Yesterday, on the 10th of November, Apple held very likely one of the last events for this year 2020, called “One More Thing”, a third in a series of events in the last 2 months. But this event was particularly important for the whole segment of the Mac lineup of computers, a very important change, not from the outside but from the inside, that is, their new in-house produced ARM processor.
Starting this year Apple started teasing about how they were working on their in-house ARM chip, which would go to replace all the current Intel processors in all of the Macs. Well, at yesterday’s event they finally announced their latest creation, the M1 Chip, and the line-up of products that will incorporate the newly created chip.
Now, this move is big and important by giving Apple the possibility for tighter integration of software and hardware, like in iPhone and iPad, and unify the architecture across all of the products. But we’ll need to wait for the full transition, which is planned to get there in 2 years.
But back to yesterday’s One More Thing event. The M1 chip presented yesterday has an 8-core CPU with a mind-boggling 16 billion transistors, 8-core GPU, and 16-core Neural Engine. Huh, that’s a lot of stuff on a chip. A new architecture with shared memory called Unified Memory Architecture (UMA) so all of the technologies in the SoC can access the same data without copying it between multiple pools of memory. All of that with a huge performances boost and dramatic battery life improvement. The claims here are strong, but yet it’s to be tested.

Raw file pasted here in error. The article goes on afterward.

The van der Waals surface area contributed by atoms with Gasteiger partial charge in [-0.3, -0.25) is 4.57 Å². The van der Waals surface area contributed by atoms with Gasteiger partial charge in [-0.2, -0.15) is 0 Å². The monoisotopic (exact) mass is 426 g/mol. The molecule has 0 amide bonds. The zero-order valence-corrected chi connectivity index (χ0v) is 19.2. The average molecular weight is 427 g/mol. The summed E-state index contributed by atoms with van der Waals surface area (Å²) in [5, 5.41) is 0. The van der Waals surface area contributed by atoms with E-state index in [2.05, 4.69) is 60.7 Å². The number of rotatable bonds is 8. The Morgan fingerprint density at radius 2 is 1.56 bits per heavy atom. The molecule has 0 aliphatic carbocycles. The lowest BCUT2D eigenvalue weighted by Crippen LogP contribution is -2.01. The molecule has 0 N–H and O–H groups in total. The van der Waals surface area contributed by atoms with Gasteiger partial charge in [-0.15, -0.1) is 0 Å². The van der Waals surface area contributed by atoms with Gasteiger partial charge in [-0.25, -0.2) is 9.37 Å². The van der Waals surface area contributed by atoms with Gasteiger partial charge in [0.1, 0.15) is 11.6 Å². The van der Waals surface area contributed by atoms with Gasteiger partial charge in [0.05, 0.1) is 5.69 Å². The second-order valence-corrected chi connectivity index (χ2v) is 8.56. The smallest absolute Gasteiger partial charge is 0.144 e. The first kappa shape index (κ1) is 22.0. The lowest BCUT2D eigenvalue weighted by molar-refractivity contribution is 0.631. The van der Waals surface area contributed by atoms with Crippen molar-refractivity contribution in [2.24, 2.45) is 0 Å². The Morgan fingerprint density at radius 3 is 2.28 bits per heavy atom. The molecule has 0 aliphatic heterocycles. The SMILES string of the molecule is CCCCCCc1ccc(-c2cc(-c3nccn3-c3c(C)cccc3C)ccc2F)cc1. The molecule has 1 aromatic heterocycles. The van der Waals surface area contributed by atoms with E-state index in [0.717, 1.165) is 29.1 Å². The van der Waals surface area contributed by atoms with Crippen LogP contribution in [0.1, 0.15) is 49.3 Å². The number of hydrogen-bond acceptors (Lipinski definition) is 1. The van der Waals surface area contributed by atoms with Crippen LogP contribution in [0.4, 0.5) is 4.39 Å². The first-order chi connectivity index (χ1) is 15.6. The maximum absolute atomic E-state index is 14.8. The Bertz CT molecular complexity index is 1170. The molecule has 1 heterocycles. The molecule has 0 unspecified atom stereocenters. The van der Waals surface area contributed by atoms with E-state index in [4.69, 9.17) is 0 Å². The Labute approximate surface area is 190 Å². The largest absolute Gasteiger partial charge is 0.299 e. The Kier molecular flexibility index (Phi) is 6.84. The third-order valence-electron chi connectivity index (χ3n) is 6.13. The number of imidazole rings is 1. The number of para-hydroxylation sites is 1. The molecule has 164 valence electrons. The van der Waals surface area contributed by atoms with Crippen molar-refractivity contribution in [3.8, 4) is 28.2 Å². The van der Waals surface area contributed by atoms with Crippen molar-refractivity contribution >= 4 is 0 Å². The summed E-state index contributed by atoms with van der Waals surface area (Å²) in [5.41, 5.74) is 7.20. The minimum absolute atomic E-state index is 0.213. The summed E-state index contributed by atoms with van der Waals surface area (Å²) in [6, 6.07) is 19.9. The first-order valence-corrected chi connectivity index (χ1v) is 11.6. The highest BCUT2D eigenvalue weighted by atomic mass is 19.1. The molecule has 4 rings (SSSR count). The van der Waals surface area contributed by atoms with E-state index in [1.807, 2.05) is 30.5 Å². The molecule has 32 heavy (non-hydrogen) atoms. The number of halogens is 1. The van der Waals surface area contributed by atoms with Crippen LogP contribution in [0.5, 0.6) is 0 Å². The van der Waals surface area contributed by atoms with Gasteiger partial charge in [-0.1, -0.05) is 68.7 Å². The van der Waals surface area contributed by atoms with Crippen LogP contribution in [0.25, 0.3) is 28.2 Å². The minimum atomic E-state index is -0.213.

The M1 chip will be found in the freshly released MacBook Air, MacBook Pro (13-inch), and Mac Mini. Aesthetically they will remain the same, the changes are just internal and now they all share the same power horse. So the question is, does MacBook Pro justify its price now when having the same power output as the MacBook Air? Sure, Pro has some of the futures that differentiate it from the Air, like a touch-bar, better audio, and active-cooling, but power-wise it looks like they all will be the same. Just by looking at the current line-up of iPhones 12, the most affordable iPhone Mini and the most expensive Max Pro share the same power, and I think this is where Apple is going with the Mac line-up. We yet have to see how is this going to evolve when they announce, MacBook Pro 16-inch and MacPro, which will very likely happen next year.
The list of hardware released yesterday: